Journal Staff

Edward J.B. Calvo, president of PMC Investments Inc. and Katherine R. Calvo, CEO of Pay-Less Markets Inc. are shown in the Pay-Less Hagåtña office on March 3.
Photo by Maureen N. Maratita

While 2020 was a year that saw challenges for Pay-Less Markets Inc., the chain’s multiple investment plans are now in play in 2021.

Pay-Less is a subsidiary of PMC Investments Inc. Other subsidiaries are PDC Wholesale (which includes warehousing), PMC Real Estate and Pay-Less Logistics.

Edward J.B. Calvo, president of PMC, told the Journal, “Our bread and butter is our supermarket business.” However, he said, “With the pandemic, and how it impacted the community, there are certain areas and certain businesses that were able to ride through the pandemic …  Pay-Less did very, very well the last year … people on Guam stayed home, so they were spending more time at home eating. We saw very strong growth in our supermarket chain.”

PDC, like other wholesalers felt the effect of the downturn in tourism and hospitality. “But they picked up correspondingly with the mom-and-pop shops,” Katherine R. Calvo, CEO of Pay-Less Markets said. “All of a sudden we had a huge robust increase and it helped with the erosion of the hotels and restaurants.”

PDC will be expanding its processing in about four weeks.

Edward Calvo said PDC had planned the expansion before COVID-19.

“Long before the pandemic there was a movement towards getting the necessary processing equipment for produce.”

The group already has a U.S. Department of Agriculture meat processing facility of about 800 square feet, in Dededo Katherine Calvo said. “We expanded the area to about 3,000 square feet and a portion of it is an enclosed area for a new USDA meat facility and the other portion is for produce packaging. We have already completed the meat portion and we should — probably in another month — have completed the produce packaging. Now we’re able to bring produce in in bulk and then work with customers like the restaurants and Pay-Less so that we can cut it and it will be in better condition than if it were flown in in bags.”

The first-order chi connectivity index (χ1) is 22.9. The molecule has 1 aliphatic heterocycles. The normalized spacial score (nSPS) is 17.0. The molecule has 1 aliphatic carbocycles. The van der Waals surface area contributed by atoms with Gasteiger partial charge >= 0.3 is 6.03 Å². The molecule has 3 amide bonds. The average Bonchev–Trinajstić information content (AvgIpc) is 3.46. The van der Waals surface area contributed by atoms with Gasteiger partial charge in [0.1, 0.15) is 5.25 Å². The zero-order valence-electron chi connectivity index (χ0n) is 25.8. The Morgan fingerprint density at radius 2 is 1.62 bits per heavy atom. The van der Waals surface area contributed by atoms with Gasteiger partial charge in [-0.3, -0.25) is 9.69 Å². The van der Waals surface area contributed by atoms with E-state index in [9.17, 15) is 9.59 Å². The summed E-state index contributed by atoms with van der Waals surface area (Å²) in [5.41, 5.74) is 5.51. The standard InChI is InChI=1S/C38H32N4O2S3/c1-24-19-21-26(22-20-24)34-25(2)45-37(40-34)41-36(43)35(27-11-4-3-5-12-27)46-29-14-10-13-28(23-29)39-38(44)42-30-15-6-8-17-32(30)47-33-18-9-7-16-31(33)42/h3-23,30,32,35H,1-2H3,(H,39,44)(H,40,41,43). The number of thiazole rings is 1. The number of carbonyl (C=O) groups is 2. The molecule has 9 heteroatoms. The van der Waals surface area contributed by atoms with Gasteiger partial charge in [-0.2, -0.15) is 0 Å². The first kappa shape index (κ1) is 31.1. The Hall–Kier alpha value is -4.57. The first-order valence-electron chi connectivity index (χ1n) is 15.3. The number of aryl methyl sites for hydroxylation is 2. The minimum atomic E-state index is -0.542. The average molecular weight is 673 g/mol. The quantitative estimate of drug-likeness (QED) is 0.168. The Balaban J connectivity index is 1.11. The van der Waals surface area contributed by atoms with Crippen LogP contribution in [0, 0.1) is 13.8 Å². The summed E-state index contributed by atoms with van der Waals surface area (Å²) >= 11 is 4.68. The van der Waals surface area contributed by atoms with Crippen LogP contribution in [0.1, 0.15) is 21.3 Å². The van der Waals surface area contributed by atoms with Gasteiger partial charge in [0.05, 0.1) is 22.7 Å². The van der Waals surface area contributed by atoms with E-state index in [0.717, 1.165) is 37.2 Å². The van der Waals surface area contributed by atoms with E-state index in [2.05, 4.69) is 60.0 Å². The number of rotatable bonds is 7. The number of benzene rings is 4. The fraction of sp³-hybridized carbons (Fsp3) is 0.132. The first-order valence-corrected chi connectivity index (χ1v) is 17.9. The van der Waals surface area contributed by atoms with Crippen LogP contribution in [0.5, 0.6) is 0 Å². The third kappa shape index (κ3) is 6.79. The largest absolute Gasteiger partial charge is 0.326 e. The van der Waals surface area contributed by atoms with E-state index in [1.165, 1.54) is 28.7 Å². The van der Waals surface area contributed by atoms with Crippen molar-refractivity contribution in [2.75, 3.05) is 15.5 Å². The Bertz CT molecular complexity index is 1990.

For clients and consumers, she said, “It will be less expensive because we’re no longer going to have to fly it in; but also, once you start cutting up fruits you lose the quality.” Restaurants will be able to special order produce prepared to their preference, she said. “You tell us what you want, how many pounds and we can prepare it to your specs.”

While PDC did not achieve the results of Pay-Less in the past year, Edward Calvo said, “We do believe it’s poised for growth, particularly when we get our hotels back online with tourists and our restaurants fully functional, you’re going to see [PDC] are ready to take on the market and build market share in terms of on-premises accounts.”